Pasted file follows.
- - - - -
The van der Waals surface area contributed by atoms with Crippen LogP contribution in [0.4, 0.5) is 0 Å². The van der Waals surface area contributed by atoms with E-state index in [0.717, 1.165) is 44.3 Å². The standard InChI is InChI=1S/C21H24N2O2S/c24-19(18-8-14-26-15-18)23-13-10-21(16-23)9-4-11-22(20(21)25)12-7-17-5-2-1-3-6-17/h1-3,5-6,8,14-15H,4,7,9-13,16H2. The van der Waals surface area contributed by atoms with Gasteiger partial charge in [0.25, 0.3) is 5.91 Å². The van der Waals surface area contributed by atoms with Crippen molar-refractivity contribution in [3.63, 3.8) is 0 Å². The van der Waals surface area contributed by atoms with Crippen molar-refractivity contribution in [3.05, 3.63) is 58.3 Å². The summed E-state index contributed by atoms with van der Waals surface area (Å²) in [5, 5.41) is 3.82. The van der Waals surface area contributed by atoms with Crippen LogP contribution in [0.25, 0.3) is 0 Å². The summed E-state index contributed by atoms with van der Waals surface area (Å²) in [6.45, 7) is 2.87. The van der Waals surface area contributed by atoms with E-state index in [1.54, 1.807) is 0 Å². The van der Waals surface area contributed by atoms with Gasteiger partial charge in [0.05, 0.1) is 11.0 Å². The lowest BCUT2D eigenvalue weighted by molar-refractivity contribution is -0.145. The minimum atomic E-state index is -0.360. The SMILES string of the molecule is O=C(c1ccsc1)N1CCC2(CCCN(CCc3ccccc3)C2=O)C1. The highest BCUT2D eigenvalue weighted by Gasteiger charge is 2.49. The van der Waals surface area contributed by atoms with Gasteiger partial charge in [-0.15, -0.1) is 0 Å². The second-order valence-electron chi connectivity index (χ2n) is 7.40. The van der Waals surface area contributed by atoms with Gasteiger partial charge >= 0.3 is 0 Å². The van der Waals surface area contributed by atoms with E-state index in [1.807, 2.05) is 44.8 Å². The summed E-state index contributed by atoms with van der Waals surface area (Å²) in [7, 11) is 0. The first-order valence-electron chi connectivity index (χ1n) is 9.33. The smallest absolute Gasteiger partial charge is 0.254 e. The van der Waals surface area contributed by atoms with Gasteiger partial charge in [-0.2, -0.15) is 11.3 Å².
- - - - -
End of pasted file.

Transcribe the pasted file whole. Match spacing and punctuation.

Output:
The van der Waals surface area contributed by atoms with Crippen LogP contribution in [0.4, 0.5) is 0 Å². The van der Waals surface area contributed by atoms with E-state index in [0.717, 1.165) is 44.3 Å². The standard InChI is InChI=1S/C21H24N2O2S/c24-19(18-8-14-26-15-18)23-13-10-21(16-23)9-4-11-22(20(21)25)12-7-17-5-2-1-3-6-17/h1-3,5-6,8,14-15H,4,7,9-13,16H2. The van der Waals surface area contributed by atoms with Gasteiger partial charge in [0.25, 0.3) is 5.91 Å². The van der Waals surface area contributed by atoms with Crippen molar-refractivity contribution in [3.63, 3.8) is 0 Å². The van der Waals surface area contributed by atoms with Crippen molar-refractivity contribution in [3.05, 3.63) is 58.3 Å². The summed E-state index contributed by atoms with van der Waals surface area (Å²) in [5, 5.41) is 3.82. The van der Waals surface area contributed by atoms with Crippen LogP contribution in [0.25, 0.3) is 0 Å². The summed E-state index contributed by atoms with van der Waals surface area (Å²) in [6.45, 7) is 2.87. The van der Waals surface area contributed by atoms with E-state index in [1.54, 1.807) is 0 Å². The van der Waals surface area contributed by atoms with Gasteiger partial charge in [0.05, 0.1) is 11.0 Å². The lowest BCUT2D eigenvalue weighted by molar-refractivity contribution is -0.145. The minimum atomic E-state index is -0.360. The SMILES string of the molecule is O=C(c1ccsc1)N1CCC2(CCCN(CCc3ccccc3)C2=O)C1. The highest BCUT2D eigenvalue weighted by Gasteiger charge is 2.49. The van der Waals surface area contributed by atoms with Gasteiger partial charge in [-0.15, -0.1) is 0 Å². The second-order valence-electron chi connectivity index (χ2n) is 7.40. The van der Waals surface area contributed by atoms with Gasteiger partial charge >= 0.3 is 0 Å². The van der Waals surface area contributed by atoms with E-state index in [1.807, 2.05) is 44.8 Å². The summed E-state index contributed by atoms with van der Waals surface area (Å²) in [7, 11) is 0. The first-order valence-electron chi connectivity index (χ1n) is 9.33. The smallest absolute Gasteiger partial charge is 0.254 e. The van der Waals surface area contributed by atoms with Gasteiger partial charge in [-0.2, -0.15) is 11.3 Å².